David Willetts describes how the coalition is seeking to create a new generation of universities fit to join the 1960s wave
This year’s 100 Under 50 table confirms that many of the UK’s new universities are among the best in the world. We have more institutions in the top 100 than any other country. This is a great testament to the work of the sector’s dedicated staff and talented students.
I recognise that this success does not come through luck or the strictures of politicians. Rather, it reflects the sheer hard work and determination that can flourish when the right incentives to excel, as well as a secure funding environment, are in place.
Our institutions are the most autonomous in Europe. This encourages success by providing the space to experiment and to focus on what works.
Many of the British institutions that have performed well in the ranking were founded in the 1960s on the heels of the Robbins report, which is 50 years old this year. Some of them, such as the universities of York, Lancaster and East Anglia, were actually conceived before the report was published. But the Robbins principle that “higher education should be available for all those who are qualified by ability and attainment”, as well as the report’s proposal to convert the Colleges of Advanced Technology – such as Brunel, Surrey and Bath – into universities, dramatically altered the British higher education landscape.
In 1963, there were fewer than 250,000 full-time students in the UK. In 2011-12, there were about 1.7 million full-timers, and the figure for all students in British institutions was about 2.5 million. So our success in this league table is part of Robbins’ legacy.
Our current reforms are designed to strengthen the UK higher education sector further. They include more flexibility on student numbers, a more sustainable funding regime and incentives for world-class teaching that are as strong as those in place for world-class research.
These changes are having a positive impact but we need to do more if we are to maintain our success in this particular league table. Many of the top-performing British institutions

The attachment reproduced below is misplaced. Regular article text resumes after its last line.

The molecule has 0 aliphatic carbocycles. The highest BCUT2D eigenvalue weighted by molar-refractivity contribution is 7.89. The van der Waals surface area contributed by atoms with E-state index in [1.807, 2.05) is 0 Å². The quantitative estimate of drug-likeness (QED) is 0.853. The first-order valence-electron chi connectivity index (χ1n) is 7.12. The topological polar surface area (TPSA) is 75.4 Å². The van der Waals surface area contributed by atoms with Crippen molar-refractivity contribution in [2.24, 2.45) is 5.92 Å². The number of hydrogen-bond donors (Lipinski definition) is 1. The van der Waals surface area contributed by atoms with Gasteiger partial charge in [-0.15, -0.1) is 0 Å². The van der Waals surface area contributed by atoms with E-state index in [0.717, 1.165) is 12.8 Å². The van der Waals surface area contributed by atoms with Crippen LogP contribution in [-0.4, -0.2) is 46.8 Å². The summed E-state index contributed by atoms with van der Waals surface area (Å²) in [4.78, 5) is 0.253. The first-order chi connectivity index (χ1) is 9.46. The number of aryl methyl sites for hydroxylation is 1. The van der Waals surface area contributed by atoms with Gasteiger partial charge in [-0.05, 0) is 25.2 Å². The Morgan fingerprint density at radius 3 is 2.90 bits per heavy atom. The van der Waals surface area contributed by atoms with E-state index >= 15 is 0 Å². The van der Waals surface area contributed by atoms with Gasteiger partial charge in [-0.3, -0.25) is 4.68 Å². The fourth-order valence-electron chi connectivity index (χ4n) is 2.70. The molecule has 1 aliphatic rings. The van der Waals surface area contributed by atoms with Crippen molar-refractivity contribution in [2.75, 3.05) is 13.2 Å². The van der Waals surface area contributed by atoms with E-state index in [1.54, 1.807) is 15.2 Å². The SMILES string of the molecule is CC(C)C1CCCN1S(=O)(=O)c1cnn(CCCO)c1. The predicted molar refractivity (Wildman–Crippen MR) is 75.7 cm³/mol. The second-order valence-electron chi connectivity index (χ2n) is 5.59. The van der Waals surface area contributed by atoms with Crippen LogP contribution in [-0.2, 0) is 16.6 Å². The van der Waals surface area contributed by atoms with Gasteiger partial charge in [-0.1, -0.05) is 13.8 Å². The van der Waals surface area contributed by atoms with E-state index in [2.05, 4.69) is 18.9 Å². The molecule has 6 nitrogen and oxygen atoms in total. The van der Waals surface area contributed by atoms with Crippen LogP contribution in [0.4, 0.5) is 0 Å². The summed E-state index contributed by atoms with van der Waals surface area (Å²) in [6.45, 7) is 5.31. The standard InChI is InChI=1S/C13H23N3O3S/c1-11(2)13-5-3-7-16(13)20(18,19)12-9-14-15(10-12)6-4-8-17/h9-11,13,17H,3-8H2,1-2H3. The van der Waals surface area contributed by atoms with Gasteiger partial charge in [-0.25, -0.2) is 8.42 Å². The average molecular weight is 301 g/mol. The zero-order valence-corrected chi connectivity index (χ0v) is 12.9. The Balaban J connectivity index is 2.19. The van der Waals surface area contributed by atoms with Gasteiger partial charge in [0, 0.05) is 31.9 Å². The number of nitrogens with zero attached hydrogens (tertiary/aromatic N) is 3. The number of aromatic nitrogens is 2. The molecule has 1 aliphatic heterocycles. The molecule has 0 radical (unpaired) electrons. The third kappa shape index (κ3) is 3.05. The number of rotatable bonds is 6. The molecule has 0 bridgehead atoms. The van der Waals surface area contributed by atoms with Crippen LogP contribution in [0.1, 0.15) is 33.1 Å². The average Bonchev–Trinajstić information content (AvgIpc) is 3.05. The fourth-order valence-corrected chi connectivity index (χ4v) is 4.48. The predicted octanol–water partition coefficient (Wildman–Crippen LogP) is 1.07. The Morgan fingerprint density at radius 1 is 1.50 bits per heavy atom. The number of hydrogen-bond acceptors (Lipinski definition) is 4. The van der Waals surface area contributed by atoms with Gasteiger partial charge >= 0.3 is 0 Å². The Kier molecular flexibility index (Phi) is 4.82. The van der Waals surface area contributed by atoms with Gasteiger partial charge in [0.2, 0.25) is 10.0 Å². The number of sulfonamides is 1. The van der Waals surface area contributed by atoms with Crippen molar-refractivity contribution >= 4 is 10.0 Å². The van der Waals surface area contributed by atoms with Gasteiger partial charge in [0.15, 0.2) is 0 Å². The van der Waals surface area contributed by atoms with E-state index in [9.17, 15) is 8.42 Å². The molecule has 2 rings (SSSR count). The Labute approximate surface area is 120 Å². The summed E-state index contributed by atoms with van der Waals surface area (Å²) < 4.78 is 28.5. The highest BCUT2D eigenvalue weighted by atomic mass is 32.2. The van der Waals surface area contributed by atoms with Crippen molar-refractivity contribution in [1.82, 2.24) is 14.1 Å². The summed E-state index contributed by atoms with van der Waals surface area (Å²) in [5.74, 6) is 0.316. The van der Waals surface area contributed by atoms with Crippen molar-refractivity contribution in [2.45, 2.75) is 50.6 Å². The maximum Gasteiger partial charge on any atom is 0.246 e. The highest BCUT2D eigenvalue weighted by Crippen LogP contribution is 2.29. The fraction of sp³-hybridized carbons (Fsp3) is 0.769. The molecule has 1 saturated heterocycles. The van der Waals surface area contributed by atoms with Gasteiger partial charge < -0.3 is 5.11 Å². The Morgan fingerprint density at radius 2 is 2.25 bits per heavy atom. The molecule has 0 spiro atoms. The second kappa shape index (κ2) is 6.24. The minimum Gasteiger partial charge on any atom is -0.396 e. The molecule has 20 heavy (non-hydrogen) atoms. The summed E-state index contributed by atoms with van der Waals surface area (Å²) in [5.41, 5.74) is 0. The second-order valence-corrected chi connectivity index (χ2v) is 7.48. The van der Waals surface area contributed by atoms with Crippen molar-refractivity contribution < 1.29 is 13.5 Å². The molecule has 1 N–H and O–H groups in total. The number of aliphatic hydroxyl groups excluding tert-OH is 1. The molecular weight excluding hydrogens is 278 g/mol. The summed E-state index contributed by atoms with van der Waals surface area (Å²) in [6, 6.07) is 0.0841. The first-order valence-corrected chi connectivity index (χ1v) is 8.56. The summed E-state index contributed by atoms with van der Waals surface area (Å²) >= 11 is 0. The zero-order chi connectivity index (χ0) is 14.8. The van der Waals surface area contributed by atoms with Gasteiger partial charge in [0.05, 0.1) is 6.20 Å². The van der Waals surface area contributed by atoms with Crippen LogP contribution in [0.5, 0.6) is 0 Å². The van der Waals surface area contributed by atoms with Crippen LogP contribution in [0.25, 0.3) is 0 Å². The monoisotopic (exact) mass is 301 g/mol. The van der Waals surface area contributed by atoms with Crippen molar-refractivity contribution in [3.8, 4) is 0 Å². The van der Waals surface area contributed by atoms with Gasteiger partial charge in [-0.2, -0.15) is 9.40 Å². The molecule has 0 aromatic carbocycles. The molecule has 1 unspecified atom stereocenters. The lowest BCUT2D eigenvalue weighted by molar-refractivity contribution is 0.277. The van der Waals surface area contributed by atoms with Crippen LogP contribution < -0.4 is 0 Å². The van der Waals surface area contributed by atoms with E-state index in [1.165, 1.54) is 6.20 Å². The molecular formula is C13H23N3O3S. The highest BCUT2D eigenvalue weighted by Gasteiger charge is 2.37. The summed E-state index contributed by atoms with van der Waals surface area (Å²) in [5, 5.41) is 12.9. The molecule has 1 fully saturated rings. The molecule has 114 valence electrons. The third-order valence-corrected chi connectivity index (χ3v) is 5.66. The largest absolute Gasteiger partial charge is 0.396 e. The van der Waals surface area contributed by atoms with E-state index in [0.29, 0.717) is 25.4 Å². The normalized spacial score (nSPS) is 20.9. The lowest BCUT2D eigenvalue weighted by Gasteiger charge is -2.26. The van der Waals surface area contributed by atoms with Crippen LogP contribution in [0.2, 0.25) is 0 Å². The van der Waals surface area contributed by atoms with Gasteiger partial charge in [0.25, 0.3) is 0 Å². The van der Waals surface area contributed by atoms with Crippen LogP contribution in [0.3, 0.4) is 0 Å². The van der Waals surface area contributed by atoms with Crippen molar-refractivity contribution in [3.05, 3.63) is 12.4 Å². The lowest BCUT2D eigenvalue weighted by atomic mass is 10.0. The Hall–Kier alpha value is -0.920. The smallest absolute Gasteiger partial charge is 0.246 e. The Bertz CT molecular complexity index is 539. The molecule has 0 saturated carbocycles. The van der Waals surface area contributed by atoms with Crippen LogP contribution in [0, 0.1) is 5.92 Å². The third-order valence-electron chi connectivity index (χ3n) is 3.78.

will soon be too old to be eligible and, if the UK is to continue to perform well against up-and-coming competitors in Asia and elsewhere, we cannot rest on our laurels.
Moreover, the appetite for higher education continues to grow around the world. That is why we need to maintain a process of rejuvenation. We must enable existing higher education institutions to shape their own missions. We must remove unnecessary obstacles in the path of new providers. And we must stimulate innovative forms of higher education provision, including online.
We have already reduced the student number threshold for university title from 4,000 to 1,000, and this has led to the establishment of 10 new universities, including the Royal Agricultural University, Newman University, Falmouth University and the University of St Mark and St John.
Sometimes we are accused of having lowered the bar to the prestigious title but these are high-grade institutions that were blocked from becoming universities simply because their
small size reflects a particular specialism.
Six of the 10 new universities are already in the top 30 institutions for graduate employability. I hope many of them will feature highly in the 100 Under 50 table in future years – although as with many institutions in the ranking, they are not entirely new foundations, even if they are new universities: taken together, they have more than a millennium of history behind them.
We have also clarified the route to university title for alternative institutions not funded by the Higher Education Funding Council for England, which – quite rightly – have to meet the same criteria as their competitors. This is benefiting a mix of institutions.
For example, the not-for-profit Regent’s College has become Regent’s University and the College of Law has become the University of Law, the UK’s first for-profit university.
The end result of these changes is an even more diverse sector that is highly responsive to student choice and sensitive to changing demand.
Our older institutions continue to be world-class, as the other Times Higher Education league tables demonstrate. That is welcome, although as I travel around the world explaining the strengths of British education, I see how rapidly other countries are improving their academies. So it is only through innovation and playing to our strengths that we will fortify our position.
We must avoid insularity. By extending the international links made by British institutions and doing more to encourage other countries’ leading institutions to come and collaborate here in the UK, we will improve our domestic sector and secure our place on the world stage.
David Willetts is the UK’s minister for universities and science.